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Can't get blooms

Posted by timed z6 NY (My Page) on
Tue, Sep 10, 13 at 14:29

I grow a lot of tropical plant outside in summer (full sun) and winter them under a high intensity light in my basement. Some have not bloomed since the first year I got them (Podranea) some very late in the summer (Duranta, Brugmansia - no buds yet), some have never bloomed ((Solanum rantonnetti, Mirabilis longiflora). This year I cut back on fertilizer - 1/4 tsp 20-20-20 per gallon of water alternating with plain water. No difference. Some other things bloom extravagantly. All are somewhat pot-bound. Any ideas?

This post was edited by timed on Wed, Sep 11, 13 at 11:13

Follow-Up Postings:

RE: Can't get blooms

I think you stated the problem:

"All are somewhat pot-bound."

RE: Can't get blooms

You can leave mirabilis longiflora outdoors in your climate, if you want. I have one in the ground here in zone 5 which blooms pretty profusely every year.

I know what you mean about potted tropicals not blooming, though, since I have plenty of those too. The one annoying me most at the moment is a two-year-old streptosolen which looks very healthy but has never performed.

RE: Can't get blooms

I'm not sure the Brugmansia can go in a larger pot. About 20 inches or more now. I need a hand truck to get it to the basement! The others are in fairly large pots too but the profuse vegetative growth requires water every day or they wilt. What about root pruning? Remember Thalassa Cruso?

RE: Can't get blooms

"What about root pruning?"

Absolutely, speaking generally for container plants, I don't know Brugs well. (They are hardy here though I did try to keep a couple of cuttings in a pot last winter, trying to save about-to-be-frostbitten pieces by making new plants from them.)

Root pruning should be part of almost any repot. Also usually the only way to remove the old soil. And I totally agree, at a certain point, the pot is as big as it's going to get for a certain plant. If roots have run out of room to grow, the whole plant will suffer. Trimming the roots allows space for them to grow anew, and most plants respond with a growth spurt.

Sometimes it's also necessary to prune above the soil a bit to keep things at a manageable size/shape. That would also result in a more bushy appearance, if that would appeal to you. For example, removing the leaves along the main stem/trunk would result in new branches starting to grow where they were.

Could you be seeing stress wilt in the afternoon/evening? Some plants that do not need a drink can wilt at that time of day, yet be perfectly perky and fine the next morning. When these plants are given a drink in the afternoon, it would usually do more harm than good. (Although by the end of a hot afternoon, a severely pot bound plant could definitely be genuinely very dry.) Checking in the mornings can prevent this mistake.

I would be more inclined to believe the plants really do need water that often if the pot is packed with roots. That would mean there's very little 'soil' left to hold moisture for a longer period. If the soil is all or mostly peat, which can become hard as a rock and hydrophobic (unable to accept moisture,) it could be that water isn't penetrating the center of the pot/root ball at all. To find out, water as usual. Ten minutes later, water again. If a lot more water soaks in the 2nd time, you know the soil/pot is hydrophobic. Not good, now the roots have tons of moisture, but no air. Roots need tiny air pockets to stay healthy to obtain oxygen and have somewhere to physically grow into. Needing to water every few days is great from the plants' standpoint, but not if it's because the pot is slam-full of roots. It should be because the soil mix is more chunky, porous, and just doesn't hold excess moisture.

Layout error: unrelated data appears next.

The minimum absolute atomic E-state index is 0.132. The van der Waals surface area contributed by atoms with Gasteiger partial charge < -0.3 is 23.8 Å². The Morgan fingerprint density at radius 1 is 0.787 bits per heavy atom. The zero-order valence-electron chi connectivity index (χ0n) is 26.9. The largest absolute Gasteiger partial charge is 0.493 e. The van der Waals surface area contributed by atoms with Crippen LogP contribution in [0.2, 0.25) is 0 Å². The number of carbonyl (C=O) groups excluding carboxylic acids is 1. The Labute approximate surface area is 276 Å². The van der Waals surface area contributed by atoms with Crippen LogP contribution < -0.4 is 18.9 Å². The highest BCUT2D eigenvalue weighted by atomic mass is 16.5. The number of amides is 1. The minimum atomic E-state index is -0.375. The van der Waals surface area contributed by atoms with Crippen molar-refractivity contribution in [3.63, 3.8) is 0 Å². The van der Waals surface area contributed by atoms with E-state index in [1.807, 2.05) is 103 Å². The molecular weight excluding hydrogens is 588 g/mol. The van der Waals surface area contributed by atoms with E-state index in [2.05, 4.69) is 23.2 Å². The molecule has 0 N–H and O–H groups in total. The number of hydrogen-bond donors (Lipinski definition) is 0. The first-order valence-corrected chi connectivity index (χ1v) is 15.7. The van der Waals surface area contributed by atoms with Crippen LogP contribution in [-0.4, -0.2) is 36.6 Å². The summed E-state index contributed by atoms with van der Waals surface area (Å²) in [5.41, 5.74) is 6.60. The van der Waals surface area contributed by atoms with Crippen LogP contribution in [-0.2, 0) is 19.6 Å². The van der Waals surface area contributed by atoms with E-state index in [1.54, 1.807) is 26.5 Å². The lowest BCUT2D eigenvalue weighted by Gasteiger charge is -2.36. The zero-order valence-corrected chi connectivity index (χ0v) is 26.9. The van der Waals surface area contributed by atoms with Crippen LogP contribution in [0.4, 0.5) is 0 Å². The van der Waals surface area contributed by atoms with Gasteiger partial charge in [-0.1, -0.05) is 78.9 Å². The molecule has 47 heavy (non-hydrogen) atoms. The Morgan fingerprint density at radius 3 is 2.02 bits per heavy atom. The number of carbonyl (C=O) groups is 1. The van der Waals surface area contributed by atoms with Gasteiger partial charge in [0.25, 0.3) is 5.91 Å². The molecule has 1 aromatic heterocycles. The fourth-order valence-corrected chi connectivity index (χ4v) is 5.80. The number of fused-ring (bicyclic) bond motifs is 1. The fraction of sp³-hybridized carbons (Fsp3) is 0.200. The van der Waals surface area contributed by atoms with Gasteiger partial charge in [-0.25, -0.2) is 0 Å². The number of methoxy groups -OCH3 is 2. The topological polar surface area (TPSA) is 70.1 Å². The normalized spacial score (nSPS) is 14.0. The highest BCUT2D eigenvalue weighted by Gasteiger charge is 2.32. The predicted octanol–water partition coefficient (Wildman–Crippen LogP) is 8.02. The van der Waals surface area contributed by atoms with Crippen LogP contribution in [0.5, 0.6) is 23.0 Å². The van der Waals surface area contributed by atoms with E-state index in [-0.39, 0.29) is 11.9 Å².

Back to the potted ones kept inside last winter... By the time they went back in the ground, the above-ground parts had died back to the surface, and the pots (about 1 1/2 gallon) were full of roots and at the bottom, they were in a tight strangle of death-spiral/circle. Anytime I've ever unpotted a plant like that, it wasn't doing well and I was checking to see why... These plants had gone from cuttings in October to no more room for roots to grow by April. There wasn't much going on above, but those roots were busy, and took up all of that space that quickly. When put in the ground, (after trimming that "pad" of circled roots from the bottom,) they took off, almost 4 ft. tall now. I was confident they would because the roots looked great except for at the bottom where they'd been stopped by the bottom of the pot. Healthy roots = healthy plant.

Adding some bananas to the surface near the stems has finally yielded some blooms. Gramma's advice for roses seems to work well for other stubborn bloomers too. For a potted plant, liquefying a banana/banana peels in blender or food processor and adding to plant water (very diluted, the PH of bananas is quite low,) works well in my experiments the few years with potted bloomers.

Dried banana peels are 42 percent potassium, more than most other organic substances, such as manure at 0.5 percent, wood ash at 10 percent and cantaloupe rinds at 12 percent. Potassium promotes the movement of water and nutrients between cells. It also strengthens stems and protects plants from disease. Because the plant is healthier, it might flower more. "
Pasted from link below, which also suggests steeping the peels, but that's not the kind of thing that would go well here, or that I want to do.

Are you able to add a pic?

Here is a link that might be useful: banana peels

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